Further illustrated in FIG. 1 is an ignitor 28 which is preferably a black powder ignitor which is well known in the art, and therefore, will not be described in further detail herein. Preferably, the ignitor 28 is attached to a wire line or other apparatus which can transmit an electrical signal to the ignitor 28. Preferably, when the anchor tool has been lowered to some predetermined depth, within a tubular, an electric signal is transmitted to the ignitor 28. The electrical current preferably causes the black powder, or other incendiary device being used in the ignitor 28, to combust and cause the ignition of pressure propellants 30, 30 a described more fully herein below. However, it should be appreciated that other types of ignitors could be utilized dependent upon various conditions such as, but not limited to, particular applications, safety issues, environmental issues, availability of ignition systems, and the like. Preferably, ignitor 28 slidingly mounts into the upper end 13, into the upper side of chamber 18. Chamber 18 will also house a gas generator propellant 30, which is slidingly received into chamber 18, between middle chamber 20 and ignitor 28. A second gas generator propellant 30 a will preferably be slidingly received in chamber 22, between the middle chamber 20 and the lower end 12. It should be appreciated that the position of the ignitor 28 could vary as well as the utilization of more than one ignitor 28.
FIG. 2 illustrates an alternative embodiment of anchor sub 10 comprising retaining springs 32. The retaining springs 32 preferably maintain the anchor slips or blocks 26, in their retracted position. Each set of anchor slips or blocks 26, will preferably have two springs 32 which will maintain their retracted position. In embodiments, wherein the slips 26 are not diametrically opposed, it should be understood that a single spring 32 or a set of springs 32 would be required for each separate slip 26. Springs 32 are configured to fit into channels 34. Channels 34, in turn, are preferably machined on the outside diameter of the body sub 10, and are substantially parallel in the transverse direction of apertures 24. Preferably, channels 34 will be milled or machined on each side of aperture 24 on the outside surface of sub body 10. However, other methods of forming the channels 34 are considered within the scope of the invention. Therefore, for each aperture 24 and anchor slip 26, there will be one set of channels 34, and one set of springs 32. It should be appreciated that when apertures 24 and anchor slips 26 are arranged as a set (i.e. diametrically opposed), each set of springs 32 will retain two anchor slips or blocks 26. Each spring 32 of a set will preferably be connected together by a set of retaining clips 36 (FIG. 3). Each retaining clip 36 will preferably attach to one end of the first spring 32, and will substantially follow the curvature of anchor sub-body 10 over the anchor slip or block 26, and attach to the end of the corresponding spring 32 diametrically opposed to the first spring 32. A second retaining clip 36 will attach to the opposite end of each spring 32 and will also follow the curvature of anchor sub 10. It should be appreciated that retaining clip 36 will pass over, and will be in contact with anchor slips 26, thereby holding the anchor slips 26 in the retained position when the spring 32 is contracted. It should be understood that other methods of retaining anchor slips 26 in the aperture 24 may be utilized. It is envisioned that the springs 32 may be located interior to the anchor slips 26, thus holding the anchor slips 26 from the interior. In such an embodiment, the springs would attach between the anchor slip 26 set. However, it should be noted that this is not a preferred embodiment in that the internal springs may interfere with the flow and/or pressure (to be described later) in intermediate chamber 20. Nonetheless, the internal springs 32, as well as other forms of retention of the anchor slips 26, in a retracted mode, may be utilized.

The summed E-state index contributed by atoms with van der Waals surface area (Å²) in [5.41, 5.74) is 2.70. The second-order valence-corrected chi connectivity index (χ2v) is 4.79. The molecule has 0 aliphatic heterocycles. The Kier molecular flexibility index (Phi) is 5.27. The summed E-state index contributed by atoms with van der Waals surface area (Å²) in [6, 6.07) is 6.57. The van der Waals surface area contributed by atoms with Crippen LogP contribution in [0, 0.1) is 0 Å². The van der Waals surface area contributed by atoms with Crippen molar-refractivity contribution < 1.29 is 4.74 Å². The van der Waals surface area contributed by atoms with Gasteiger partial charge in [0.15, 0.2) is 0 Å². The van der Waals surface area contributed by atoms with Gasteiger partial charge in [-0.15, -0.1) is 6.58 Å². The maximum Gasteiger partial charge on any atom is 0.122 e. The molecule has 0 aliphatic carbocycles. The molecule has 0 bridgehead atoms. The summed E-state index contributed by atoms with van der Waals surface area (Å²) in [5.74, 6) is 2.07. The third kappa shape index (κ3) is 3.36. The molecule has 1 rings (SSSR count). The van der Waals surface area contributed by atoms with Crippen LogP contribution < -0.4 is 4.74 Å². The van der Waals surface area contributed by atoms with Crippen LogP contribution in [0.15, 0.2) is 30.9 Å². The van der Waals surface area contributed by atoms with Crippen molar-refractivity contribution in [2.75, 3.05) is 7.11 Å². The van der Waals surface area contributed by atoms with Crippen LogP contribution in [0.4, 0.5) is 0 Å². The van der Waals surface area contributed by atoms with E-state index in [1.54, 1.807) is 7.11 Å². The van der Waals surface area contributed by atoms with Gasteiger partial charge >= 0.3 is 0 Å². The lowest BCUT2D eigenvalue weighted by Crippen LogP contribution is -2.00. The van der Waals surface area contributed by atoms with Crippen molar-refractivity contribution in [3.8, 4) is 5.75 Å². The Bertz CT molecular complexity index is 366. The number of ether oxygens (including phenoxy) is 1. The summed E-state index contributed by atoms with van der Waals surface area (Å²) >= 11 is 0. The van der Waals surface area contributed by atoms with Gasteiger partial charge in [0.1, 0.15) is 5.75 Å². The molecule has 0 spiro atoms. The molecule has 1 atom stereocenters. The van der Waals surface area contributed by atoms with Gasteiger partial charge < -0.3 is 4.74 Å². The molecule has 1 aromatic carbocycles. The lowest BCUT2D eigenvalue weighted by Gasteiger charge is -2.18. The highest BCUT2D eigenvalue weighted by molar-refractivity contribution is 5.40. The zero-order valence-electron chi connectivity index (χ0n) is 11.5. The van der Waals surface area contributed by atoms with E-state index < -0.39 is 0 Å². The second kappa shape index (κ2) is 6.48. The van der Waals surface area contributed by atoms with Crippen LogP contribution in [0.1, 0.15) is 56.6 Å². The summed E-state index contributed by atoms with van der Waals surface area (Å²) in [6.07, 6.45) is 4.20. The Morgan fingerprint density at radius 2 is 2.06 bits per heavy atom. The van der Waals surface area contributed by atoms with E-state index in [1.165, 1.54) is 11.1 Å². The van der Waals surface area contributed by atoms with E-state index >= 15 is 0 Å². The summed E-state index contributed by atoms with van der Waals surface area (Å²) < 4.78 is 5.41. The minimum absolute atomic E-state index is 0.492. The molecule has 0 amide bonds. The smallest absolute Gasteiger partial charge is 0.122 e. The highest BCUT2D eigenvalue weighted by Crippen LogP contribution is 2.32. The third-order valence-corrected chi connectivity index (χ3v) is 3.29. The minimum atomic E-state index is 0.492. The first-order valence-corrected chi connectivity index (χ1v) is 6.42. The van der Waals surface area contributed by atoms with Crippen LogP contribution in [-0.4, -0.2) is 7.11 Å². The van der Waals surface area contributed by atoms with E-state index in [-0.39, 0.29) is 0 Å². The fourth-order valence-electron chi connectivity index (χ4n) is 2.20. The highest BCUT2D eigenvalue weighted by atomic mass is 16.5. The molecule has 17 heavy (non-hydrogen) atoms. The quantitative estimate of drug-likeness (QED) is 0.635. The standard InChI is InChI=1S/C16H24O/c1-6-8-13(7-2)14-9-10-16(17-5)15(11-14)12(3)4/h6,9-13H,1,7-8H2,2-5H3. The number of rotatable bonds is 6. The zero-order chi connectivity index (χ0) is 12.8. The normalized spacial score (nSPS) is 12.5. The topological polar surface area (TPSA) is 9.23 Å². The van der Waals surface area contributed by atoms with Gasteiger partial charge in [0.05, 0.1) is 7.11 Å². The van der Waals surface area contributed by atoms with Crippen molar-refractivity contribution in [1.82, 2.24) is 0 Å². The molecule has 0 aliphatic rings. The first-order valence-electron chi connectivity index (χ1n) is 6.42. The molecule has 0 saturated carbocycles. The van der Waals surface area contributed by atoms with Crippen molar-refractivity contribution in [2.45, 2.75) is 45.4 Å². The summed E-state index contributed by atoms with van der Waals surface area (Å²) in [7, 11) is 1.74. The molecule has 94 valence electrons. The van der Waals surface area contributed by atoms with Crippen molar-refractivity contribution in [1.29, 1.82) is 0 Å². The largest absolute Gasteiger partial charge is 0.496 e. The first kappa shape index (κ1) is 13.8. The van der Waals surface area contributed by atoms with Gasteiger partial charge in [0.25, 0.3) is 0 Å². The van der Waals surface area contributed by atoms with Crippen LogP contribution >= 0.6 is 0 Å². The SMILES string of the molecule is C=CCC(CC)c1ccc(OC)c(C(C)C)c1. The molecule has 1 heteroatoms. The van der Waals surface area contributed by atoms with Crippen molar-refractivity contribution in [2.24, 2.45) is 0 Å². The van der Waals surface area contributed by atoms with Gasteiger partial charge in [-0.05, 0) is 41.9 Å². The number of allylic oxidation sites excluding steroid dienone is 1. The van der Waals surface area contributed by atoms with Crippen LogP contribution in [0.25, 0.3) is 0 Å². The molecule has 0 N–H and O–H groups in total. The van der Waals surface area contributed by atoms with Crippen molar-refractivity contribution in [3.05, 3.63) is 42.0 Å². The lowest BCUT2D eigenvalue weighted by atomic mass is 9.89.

FIG. 4 illustrates another embodiment of the anchor sub 10. This embodiment further illustrates the use of a bow spring collar 38 which is used to centralize the anchor sub 10 within the tubular into which it is lowered. Preferably, the bow spring collar 38 comprises a collar 40 which is slidably inserted over lower end 12, and a second collar 40 a which is slidably insertable over upper end 13. It should be appreciated that collars 40, 40 a can be inserted in a variety of ways including threaded connections, welded connections, pin connections, screwed or bolted connections, and the like. Preferably, at least two springs 42 extend between collars 40, 40 a. The springs 42 are preferably sized such that when the anchor sub-body 10 is inserted in a tubular, the springs 42 will contact the inner diameter of the tubular, and maintain the anchor sub 10 in a position substantially central to the inside diameter of the tubular into which the anchor sub 10 is being lowered. It should be understood that as a minimum, at least two springs 42 are utilized. However, it is envisioned that more than two springs can also be utilized to maintain a more exact centralization of the anchor body 10. Preferably, each end, of the bow springs 42, is attached to collars 40, 40 a respectively by screws. However, it should be understood that the method of attachment of bow springs 42 to collars 40, 40 a can comprise a variety of attachment means, including welding, screws, bolts, pins, rivets, and the like. It should be further understood, particularly by referring to the illustration in FIG. 4, that the collars 40, 40 a will be further retained in place when the anchor tool 10 has been attached to the chemical cutter on lower end 12 and other lowering means on upper end 13.